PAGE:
the time never come when the professional soldier


shall be the soldier of Conscience and of Civiliza-
tion and thus the embodiment of the Old Chivalry ?
Will he never be the man who prevents instead
of foments war? Will the time never come when
Christianity shall have conquered the military ism
of the civilized nations of the world, and when
there shall among those nations be a holy league
and covenant to prevent war? When a dog
becomes mad everybody in the region is interested
in preventing his biting men, women and children.
And when a nation is suddenly seized with the
war frenzy, all other nations should combine
against it. There is no other way to make war
the disgraceful and hateful thing it is. Despots,
using huge armies for the avenging their own
private quarrels with other despots, or for the
promoting their own insatiable ambition, or for
the creating interests outside the nation for the
sake of calling off attention from the deplorable
condition of things inside, these men should
be given to understand that they have had their
day, and for humanity's sake, must cease to be.

The New Testament is remarkable for its brief
recognition of all the facts of life and its sugges-
tions as brief, and effective, of thoughts which
should brinsr some deo^ree of comfort even in the
presence of the direst difficulties and the most
doleful degradations. While we cannot undertake
to give anything that could be called an exhaus-


tive interpretation of this text to which our
attention is called, yet it introduces to us certain
ideas which may, in times of trouble, be of some
help and comfort to us.

The first of these ideas is this — that there is a
limit to the power of evil. ^'Fear not them
which kill the body, and after that have no more
that they can do." It would appear to us in those
moments in which we are most sympathetic, that
there is nothins^ more diabolical than war. It has
been characterized as the sum of all human vil-
lainies. Any form of government which makes
war easy is condemned as in itself evil. No other
word need be said. No apology for it ought for a
moment to be listened to. Abolish it ; for hu-
manity's sake, abolish it. That form of govern-
ment which in the nature of the case is most
pacific, is the form which a God of Love must
mean to exist. But even war is not the worst of
evils. It would be better for men to go to war
belie^^ing that they were doing something thereby
for God and His Kingdom, than to have perpetual
peace with no belief in God at all, just as it is
better for a man to die in doins: somethins: that
calls out the fulness of his life than for his powers
to rot in indolence. That which Divine Provi-
dence permits here on this earth, is a part of the
condition of human freedom. It is part of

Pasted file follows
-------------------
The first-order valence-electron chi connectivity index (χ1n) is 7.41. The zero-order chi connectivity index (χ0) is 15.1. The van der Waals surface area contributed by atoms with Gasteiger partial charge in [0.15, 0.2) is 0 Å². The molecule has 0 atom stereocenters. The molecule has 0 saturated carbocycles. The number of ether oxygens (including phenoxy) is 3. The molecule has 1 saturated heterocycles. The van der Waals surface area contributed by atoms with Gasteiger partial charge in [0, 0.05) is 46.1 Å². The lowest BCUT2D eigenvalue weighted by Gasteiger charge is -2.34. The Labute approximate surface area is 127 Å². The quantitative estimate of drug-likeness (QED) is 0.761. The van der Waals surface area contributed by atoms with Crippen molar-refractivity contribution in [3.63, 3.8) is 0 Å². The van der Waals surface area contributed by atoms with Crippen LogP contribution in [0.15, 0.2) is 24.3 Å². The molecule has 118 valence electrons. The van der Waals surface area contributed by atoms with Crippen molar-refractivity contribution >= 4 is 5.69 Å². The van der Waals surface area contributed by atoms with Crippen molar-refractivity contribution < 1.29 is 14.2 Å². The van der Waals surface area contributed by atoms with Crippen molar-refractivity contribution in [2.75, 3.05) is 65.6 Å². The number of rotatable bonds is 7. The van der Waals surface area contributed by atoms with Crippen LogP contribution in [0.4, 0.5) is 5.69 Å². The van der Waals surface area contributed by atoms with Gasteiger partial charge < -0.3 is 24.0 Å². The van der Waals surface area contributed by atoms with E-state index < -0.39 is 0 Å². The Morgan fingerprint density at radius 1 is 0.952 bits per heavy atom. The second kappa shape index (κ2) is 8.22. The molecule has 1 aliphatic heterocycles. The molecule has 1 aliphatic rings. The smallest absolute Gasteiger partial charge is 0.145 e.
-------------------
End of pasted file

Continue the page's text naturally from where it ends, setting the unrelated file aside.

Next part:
the discipline of life. But there is a limit eveij to


the worst things that a man can do. When he
murders me he comes to the limit of his ability.
He releases my soul from its fetters, he unbinds
me from this earth, he hurries me into the spirit-
ual world. It is an immense thing to do for me ;
it may be, as far as I am personally concerned, a
great blessing conferred ; as far as the doer of the
deed is concerned it must be the weightiest curse,
for he has done his worst on me.

The Christian view of death does not make
murder any the less of a crime, it does nothing to
justify war, but it does a great deal to relieve our
minds when we think upon Divine Providence.
What meditative mind is there that has not been
on the edge of disbelief in a Divine Providence in
times of dire calamity, when human life seemed so
cheap as almost to be worthless, blood poured out
like water, and for what? To gratify human
ambition, to avenge some fancied injury or slight,
even to help depopulate a country because of
angry growlings arising from internal discontent.
Nine-tenths of the wars of the world have been
criminal. They have» been wars which have left
nations sadder, poorer, more demoralized, than
when they began. They have left behind thenj
no stable government, no freed slaves, no possibil^
ities of improvement, nothing of any value. And
when we think of such wars and the men who are
responsible for them, we can hardly refrain from


thanking God for the words, "After death the
judgment." No moral order could eternally exist
in a universe in which such monstrosities and such
monsters were not punished. And yet, looking
all the facts of life full in the face, sympathizing
as none other ever did with the myriads of torn
and bleeding hearts which war has rent and
broken, our Lord could say to us, ^'Fear not
them which kill the body and after that have no
more that they can do." He could say so because
He knew the beyond. He saw the limit to
evil. He saw the line beyond which it could not
go. He was in the secret of the councils of the